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    Supporters of the right-wing Alternative for Germany (AfD) demonstrate against the German government's new policy for migrants, in Erfurt, Germany October 21, 2015

    Alternative for Germany Draft Manifesto Proposes Ban on Mosques

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    Several Bavarian-based members of the right-wing anti-immigration party Alternative for Germany (AfD) have produced a manifesto that proposes to close mosques and states that "Islam does not belong in Germany," Editorial Network Germany (RND) reported.

    The right-wing anti-immigration, Eurosceptic party Alternative for Germany (AfD) has produced a policy paper which proposes to ban "the construction and use of mosques," and declares that "Islam does not belong in Germany."

    The recommendations are part of a 45-page paper written by the AfD party branch in Lower Bavaria, intended for debate at the party's conference in Stuttgart at the end of April.

    The AfD, which was founded in 2012, recently enjoyed its greatest political success: in local elections that were held in three German states on March 13, it gained a double-digit share of the vote. 

    The party attracted voters from across the political spectrum, but a large minority of its support comes from people who had not voted previously. The AfD recorded its best results in Sachsen-Anhalt, where it gained 24.2 percent of the vote, more than 100,000 of whom were new voters.

    A supporter of the right-wing populist Alternative for Germany (AfD) party displays a placard showing crossed out Niqabs during a demonstration against the German government's asylum policy organized by the AfD party on November in Berlin on November 7, 2015.
    © AFP 2019 / John MacDougall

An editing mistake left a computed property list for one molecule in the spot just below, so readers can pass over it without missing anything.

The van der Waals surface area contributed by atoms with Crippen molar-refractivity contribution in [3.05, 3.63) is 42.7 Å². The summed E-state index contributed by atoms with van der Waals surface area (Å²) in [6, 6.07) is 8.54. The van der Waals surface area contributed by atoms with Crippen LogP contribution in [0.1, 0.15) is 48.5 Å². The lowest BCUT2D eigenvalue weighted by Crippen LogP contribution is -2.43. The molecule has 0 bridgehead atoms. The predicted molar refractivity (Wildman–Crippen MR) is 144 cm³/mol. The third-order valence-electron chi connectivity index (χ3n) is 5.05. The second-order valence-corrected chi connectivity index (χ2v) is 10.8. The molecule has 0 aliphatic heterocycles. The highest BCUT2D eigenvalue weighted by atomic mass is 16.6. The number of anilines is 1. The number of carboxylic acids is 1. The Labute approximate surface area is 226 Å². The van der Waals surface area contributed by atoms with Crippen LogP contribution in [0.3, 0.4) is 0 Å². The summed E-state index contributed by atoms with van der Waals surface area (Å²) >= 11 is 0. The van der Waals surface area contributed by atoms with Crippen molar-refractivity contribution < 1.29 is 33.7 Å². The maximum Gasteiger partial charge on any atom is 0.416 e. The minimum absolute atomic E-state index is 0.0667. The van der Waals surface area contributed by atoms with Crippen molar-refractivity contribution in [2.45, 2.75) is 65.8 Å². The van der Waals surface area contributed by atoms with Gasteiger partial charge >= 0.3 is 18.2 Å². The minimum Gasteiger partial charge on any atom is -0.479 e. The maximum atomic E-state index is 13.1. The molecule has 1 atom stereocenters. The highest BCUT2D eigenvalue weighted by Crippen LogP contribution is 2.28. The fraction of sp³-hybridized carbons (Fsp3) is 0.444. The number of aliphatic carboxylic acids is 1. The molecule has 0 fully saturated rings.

A supporter of the right-wing populist Alternative for Germany (AfD) party displays a placard showing crossed out Niqabs during a demonstration against the German government's asylum policy organized by the AfD party on November in Berlin on November 7, 2015.
    The AfD draft manifesto was obtained by Editorial Network Germany (RND), which reported that its authors are a group of ring-wing party members who call themselves "Der Fluegel" (the wing).

    "The AfD is calling for a direct attack on religious freedom for the first time, in order to take action against Islam," RND wrote.

    The Basic Law for the Federal Republic of Germany states that "freedom of faith and of conscience, and freedom to profess a religious or philosophical creed, shall be inviolable," and that "the undisturbed practice of religion shall be guaranteed."

    The draft manifesto alleges that mosques "are not only for common prayers, but also for the spreading of Islamic teachings that our constitution forbids."

    The Koran permits "lies and deception," and Islam is "on its path to world domination, having already arrived in 57 out of 190 countries," the manifesto claims.

    The authors of Federal Germany's Basic Law, which was adopted in 1949, did not take into consideration that fact that "religion can also incite criminal acts … and aim for world domination," the AfD members wrote.

    Lower Bavaria is one of seven administrative regions of Bavaria, and the AfD party leader in Bavaria Petr Bystron told RND that he is aware of the proposals. 

    The Lower Bavarian district association has a "certain similarity" with the right wing of the party, Bystron said. The manifesto is a "counter-proposal" because many in the party are not in agreement with the party leadership, he explained.

    On Wednesday a spokesman for the Free Democratic Party (FDP) told Sputnik that the AfD initiative to close mosques is "unacceptable" and contradicts the constitution of the country.

    "For the FDP, such restrictions on religious freedom in Germany, as demanded by the AfD, are socially unacceptable. They are contrary to the Constitution and shed light on the political capacity of the AfD," Wulf Oehme said.

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    migrants, Islam, Alternative for Germany (AfD), Germany
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